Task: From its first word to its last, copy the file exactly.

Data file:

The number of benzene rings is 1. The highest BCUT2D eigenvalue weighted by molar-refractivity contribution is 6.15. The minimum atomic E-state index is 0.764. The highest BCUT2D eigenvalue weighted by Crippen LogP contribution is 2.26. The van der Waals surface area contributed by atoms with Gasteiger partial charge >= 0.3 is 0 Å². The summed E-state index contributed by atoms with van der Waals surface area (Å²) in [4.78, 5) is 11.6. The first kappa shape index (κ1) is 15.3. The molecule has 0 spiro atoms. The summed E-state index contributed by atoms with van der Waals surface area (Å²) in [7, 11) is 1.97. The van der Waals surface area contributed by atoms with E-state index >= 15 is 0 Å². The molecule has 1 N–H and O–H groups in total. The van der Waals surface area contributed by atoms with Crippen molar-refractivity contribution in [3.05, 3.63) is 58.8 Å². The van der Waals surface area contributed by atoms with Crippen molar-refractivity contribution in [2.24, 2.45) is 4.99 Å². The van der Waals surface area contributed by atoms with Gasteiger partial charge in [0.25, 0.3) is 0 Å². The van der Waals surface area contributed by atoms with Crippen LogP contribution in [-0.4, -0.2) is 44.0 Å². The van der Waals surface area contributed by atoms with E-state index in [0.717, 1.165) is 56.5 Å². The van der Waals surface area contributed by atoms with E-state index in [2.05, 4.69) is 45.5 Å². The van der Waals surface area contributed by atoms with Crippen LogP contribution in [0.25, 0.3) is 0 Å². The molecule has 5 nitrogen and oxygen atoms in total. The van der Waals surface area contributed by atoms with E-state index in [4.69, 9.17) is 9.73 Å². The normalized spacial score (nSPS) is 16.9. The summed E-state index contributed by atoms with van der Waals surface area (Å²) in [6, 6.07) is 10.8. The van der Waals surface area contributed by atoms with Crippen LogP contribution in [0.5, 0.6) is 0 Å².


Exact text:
The number of benzene rings is 1. The highest BCUT2D eigenvalue weighted by molar-refractivity contribution is 6.15. The minimum atomic E-state index is 0.764. The highest BCUT2D eigenvalue weighted by Crippen LogP contribution is 2.26. The van der Waals surface area contributed by atoms with Gasteiger partial charge >= 0.3 is 0 Å². The summed E-state index contributed by atoms with van der Waals surface area (Å²) in [4.78, 5) is 11.6. The first kappa shape index (κ1) is 15.3. The molecule has 0 spiro atoms. The summed E-state index contributed by atoms with van der Waals surface area (Å²) in [7, 11) is 1.97. The van der Waals surface area contributed by atoms with E-state index >= 15 is 0 Å². The molecule has 1 N–H and O–H groups in total. The van der Waals surface area contributed by atoms with Crippen molar-refractivity contribution in [3.05, 3.63) is 58.8 Å². The van der Waals surface area contributed by atoms with Crippen molar-refractivity contribution in [2.24, 2.45) is 4.99 Å². The van der Waals surface area contributed by atoms with Gasteiger partial charge in [0.25, 0.3) is 0 Å². The van der Waals surface area contributed by atoms with Crippen LogP contribution in [-0.4, -0.2) is 44.0 Å². The van der Waals surface area contributed by atoms with E-state index in [0.717, 1.165) is 56.5 Å². The van der Waals surface area contributed by atoms with E-state index in [2.05, 4.69) is 45.5 Å². The van der Waals surface area contributed by atoms with Crippen LogP contribution in [0.25, 0.3) is 0 Å². The molecule has 5 nitrogen and oxygen atoms in total. The van der Waals surface area contributed by atoms with E-state index in [4.69, 9.17) is 9.73 Å². The normalized spacial score (nSPS) is 16.9. The summed E-state index contributed by atoms with van der Waals surface area (Å²) in [6, 6.07) is 10.8. The van der Waals surface area contributed by atoms with Crippen LogP contribution in [0.5, 0.6) is 0 Å².